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Dealing with the Bully one to one


There are a lot of courses which deal with bullying in the workplace through management styles, diversity etc. A lot of these handle it from the victim's perspective . However, does anyone have a particular approach for dealing with a bully (who has been warned by senior management) on a one to one basis. The person is very defensive on the subject.
Ian Redpath

9 Responses

  1. Legal
    If an employer knows there is a bully in the workplace then there is a positive duty to act.

    This is protective towards other staff but also for the employer who is at real risk of litigation if the bullying is allowed to continue.

    We assist businesses with this issue by assessment of the situation, conciliation with the bully and the employer and then monitoring through 360% feedback from the workplace over time.

    For those who respond well to the training and assistance then it is a behavioural issue which can be trained in another direction.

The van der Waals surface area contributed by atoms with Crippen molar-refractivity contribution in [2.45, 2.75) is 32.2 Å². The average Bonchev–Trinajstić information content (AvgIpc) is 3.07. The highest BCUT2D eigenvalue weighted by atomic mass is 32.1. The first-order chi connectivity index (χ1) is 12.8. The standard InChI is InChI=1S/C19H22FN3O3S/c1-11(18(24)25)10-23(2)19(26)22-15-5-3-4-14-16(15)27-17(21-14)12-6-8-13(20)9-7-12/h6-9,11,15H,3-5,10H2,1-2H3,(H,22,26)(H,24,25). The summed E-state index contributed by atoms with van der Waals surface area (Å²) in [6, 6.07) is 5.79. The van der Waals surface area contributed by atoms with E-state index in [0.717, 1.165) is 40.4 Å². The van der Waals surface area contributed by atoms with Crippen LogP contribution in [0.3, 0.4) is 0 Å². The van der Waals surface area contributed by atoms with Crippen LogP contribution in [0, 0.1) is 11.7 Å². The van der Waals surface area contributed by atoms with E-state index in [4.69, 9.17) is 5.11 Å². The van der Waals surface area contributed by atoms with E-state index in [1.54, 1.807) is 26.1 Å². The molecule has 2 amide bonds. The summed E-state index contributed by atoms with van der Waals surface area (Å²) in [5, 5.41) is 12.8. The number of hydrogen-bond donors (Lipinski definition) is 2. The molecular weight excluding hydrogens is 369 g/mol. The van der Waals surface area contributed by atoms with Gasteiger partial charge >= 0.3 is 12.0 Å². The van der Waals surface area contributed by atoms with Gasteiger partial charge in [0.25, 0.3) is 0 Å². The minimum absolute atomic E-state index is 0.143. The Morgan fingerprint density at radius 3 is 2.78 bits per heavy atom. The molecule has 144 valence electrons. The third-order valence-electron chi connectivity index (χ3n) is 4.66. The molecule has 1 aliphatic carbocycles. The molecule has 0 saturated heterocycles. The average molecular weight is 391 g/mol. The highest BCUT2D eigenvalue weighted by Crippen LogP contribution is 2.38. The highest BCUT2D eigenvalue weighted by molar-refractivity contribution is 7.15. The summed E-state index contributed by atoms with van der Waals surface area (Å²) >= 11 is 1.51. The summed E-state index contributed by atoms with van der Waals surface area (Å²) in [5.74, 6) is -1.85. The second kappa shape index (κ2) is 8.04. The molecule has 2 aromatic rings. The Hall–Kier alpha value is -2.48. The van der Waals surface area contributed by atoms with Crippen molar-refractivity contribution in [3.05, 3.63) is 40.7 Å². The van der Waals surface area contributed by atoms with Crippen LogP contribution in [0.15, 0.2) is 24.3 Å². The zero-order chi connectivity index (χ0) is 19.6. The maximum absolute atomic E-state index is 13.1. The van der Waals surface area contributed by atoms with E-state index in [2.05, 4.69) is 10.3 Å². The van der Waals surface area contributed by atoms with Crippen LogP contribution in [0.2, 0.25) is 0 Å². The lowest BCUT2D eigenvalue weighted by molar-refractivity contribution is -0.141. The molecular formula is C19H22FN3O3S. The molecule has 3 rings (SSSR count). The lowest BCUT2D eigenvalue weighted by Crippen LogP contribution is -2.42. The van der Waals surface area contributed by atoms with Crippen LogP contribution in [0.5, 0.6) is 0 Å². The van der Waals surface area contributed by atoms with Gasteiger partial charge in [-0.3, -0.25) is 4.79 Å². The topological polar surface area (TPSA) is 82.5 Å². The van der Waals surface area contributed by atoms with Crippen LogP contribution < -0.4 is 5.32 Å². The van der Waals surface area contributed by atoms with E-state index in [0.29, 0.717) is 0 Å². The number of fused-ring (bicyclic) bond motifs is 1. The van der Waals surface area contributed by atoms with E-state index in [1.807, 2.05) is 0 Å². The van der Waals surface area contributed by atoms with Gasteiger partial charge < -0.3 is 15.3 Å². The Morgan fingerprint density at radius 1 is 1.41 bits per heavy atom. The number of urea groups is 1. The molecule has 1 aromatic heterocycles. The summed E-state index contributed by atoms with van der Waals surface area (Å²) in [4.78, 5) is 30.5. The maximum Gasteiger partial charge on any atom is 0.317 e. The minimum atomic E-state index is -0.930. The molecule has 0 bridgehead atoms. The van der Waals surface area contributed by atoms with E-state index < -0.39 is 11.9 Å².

Sadly not all bullies respond to this sort of approach and then we have to advise on the job role and capability issues before consideration of commencing disciplinary proceedings. Staff hanbooks should reflect zero tolerance of this sort of behaviour and outline the process for dealing with bullies in the workplace.

    0870 240 4325

  2. Bullies: Training or Therapy needed? (and other questions)
    >>> However, does anyone have a particular approach for dealing with a bully (who has been warned by senior management) on a one to one basis. The person is very defensive on the subject.
    Ian Redpath

    I am not sure, Ian, whether you mean dealing with the bully as a trainer or as a target? (Tim Field of bullyonline suggests the description ‘Target’ rather than Victim, partly because it focuses attention on the bully.)

    If I am invited in as an external trainer, I will explore in what way, how often and by which manager(s) has the bully been warned? What are the known, suspected or feared consequences of ‘whistle blowing’? What consequence has the bully been threatened with, and is the threat taken seriously? Is the threat TO the bully greater